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    Keaton, stars as McDonalds founder Ray Kroc in this supposedly warts-and-all telling of the companys creation. The sharp instincts of writer Robert D. Siegel (The Wrestler and Big Fan) should offer an interesting counterbalance to the more sentimental hand of director John Lee Hancock (demonstrated in films like The Blind Side and Saving Mr. Banks), hopefully making for a compelling (and possibly Oscar-friendly) drama. (August 5)Petes Dragon: Disney puts its hand at a big-budget remake of its 1977 musical about an orphan boy and his beloved pet dragon. Bryce Dallas Howard, Robert Redford, and Karl Urban star, but what really intrigues me is the choice in director: David Lowery, whose stoic indie Western Aint Them Bodies Saints doesnt immediately scream Disney material. But clearly the studio is pleased with the results, since its already been announced that Lowery has been chosen to helm the live-action remake of their classic Peter Pan. (August 12)Sausage Party: This filthy R-rated animated comedy from Seth Rogen and Evan Goldberg follows an anthropomorphic

    continues on page 34 Get your mind out of the gutter, they're just groceries. "Sausage Party." PHOTO PROVIDED BY SONY PICTURES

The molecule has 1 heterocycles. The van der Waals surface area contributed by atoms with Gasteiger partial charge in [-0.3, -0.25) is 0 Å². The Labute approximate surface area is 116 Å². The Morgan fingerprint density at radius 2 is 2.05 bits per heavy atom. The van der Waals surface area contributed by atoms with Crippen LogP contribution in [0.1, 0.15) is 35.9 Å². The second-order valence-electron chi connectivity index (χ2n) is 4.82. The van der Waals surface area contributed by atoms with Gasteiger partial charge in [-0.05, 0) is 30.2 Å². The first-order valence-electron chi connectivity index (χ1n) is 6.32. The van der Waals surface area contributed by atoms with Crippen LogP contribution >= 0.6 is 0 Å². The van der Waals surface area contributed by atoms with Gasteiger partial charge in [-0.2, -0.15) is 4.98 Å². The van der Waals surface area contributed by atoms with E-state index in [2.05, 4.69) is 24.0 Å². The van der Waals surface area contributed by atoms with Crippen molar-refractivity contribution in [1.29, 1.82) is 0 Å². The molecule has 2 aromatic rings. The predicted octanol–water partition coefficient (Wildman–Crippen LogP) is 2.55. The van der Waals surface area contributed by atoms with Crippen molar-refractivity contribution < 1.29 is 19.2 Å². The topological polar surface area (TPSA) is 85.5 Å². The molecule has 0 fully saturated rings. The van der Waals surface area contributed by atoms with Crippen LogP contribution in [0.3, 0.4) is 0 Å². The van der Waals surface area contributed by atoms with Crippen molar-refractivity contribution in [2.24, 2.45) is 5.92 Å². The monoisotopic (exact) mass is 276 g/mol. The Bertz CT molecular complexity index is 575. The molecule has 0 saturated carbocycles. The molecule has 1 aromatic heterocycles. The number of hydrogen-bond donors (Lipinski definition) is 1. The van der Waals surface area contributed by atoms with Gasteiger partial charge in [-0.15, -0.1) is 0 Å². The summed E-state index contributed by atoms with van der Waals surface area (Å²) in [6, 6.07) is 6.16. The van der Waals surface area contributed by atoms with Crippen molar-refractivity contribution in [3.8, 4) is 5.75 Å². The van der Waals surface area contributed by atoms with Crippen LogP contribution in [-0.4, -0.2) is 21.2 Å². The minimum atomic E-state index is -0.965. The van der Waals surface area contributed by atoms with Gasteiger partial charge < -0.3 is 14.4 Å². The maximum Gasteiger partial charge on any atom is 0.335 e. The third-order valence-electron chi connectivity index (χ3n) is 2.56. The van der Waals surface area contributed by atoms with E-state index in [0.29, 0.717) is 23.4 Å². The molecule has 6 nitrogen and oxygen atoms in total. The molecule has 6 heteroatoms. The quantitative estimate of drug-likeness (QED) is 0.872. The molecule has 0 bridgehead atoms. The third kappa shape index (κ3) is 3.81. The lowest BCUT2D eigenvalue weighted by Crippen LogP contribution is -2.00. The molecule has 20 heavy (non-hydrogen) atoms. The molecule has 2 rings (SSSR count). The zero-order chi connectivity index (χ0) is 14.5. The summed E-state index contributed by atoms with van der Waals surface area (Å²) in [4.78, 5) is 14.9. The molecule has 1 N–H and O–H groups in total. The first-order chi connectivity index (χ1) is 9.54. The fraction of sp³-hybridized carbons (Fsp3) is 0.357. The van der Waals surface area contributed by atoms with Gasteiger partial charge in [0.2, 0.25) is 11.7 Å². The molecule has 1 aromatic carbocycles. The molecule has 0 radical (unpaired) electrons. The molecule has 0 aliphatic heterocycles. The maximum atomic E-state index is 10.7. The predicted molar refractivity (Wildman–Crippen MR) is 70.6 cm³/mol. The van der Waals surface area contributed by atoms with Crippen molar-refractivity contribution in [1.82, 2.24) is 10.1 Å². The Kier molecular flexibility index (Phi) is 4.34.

• 34 CITY SUMMER GUIDE 2016

    sausage (voiced by Rogen) who gets purchased from the supermarket, and discovers the horrifying fate of grocery store products after theyve been brought home. Featuring the additional voices of James Franco, Salma Hayek, Kristen Wiig, Edward Norton, Bill Hader, and many more, this promises to be bonkers. (August 12)

    Kubo and the Two Strings: After a string of artistic triumphs including Coraline, The Boxtrolls, and (my personal favorite) ParaNorman, the latest from stop-motion animation studio Laika combines fantasy and samurai mythology with the voice talents of Charlize Theron, Rooney Mara, Ralph Fiennes, and Matthew Mcconaughey. A visually stunning trailer makes this one of my most anticipated films of the year. (August 19)

    Southside With You: First-time director Richard Tanne creates this fictionalized account of the first date between Barack Obama and Michelle Robinson (portrayed by Parker Sawyers and Tika Sumpter, respectively) back in the summer of 1989. Strong word-of-mouth out of Sundance promises a sweet-yet-thoughtful romance in the vein of Richard Linklaters Before Trilogy, hopefully making for perfect date-night viewing. (August 19)

    Summer Movie Preview

    continues from page 33

    A scene from "Kubo and the Two Strings." PHOTO PROVIDED BY FOCUS FEATURES

    Parker Sawyers and Tika Sumpter in "Southside With You." PHOTO PROVIDED BY ROADSIDE ATTRACTIONS

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  • 36 CITY SUMMER GUIDE 2016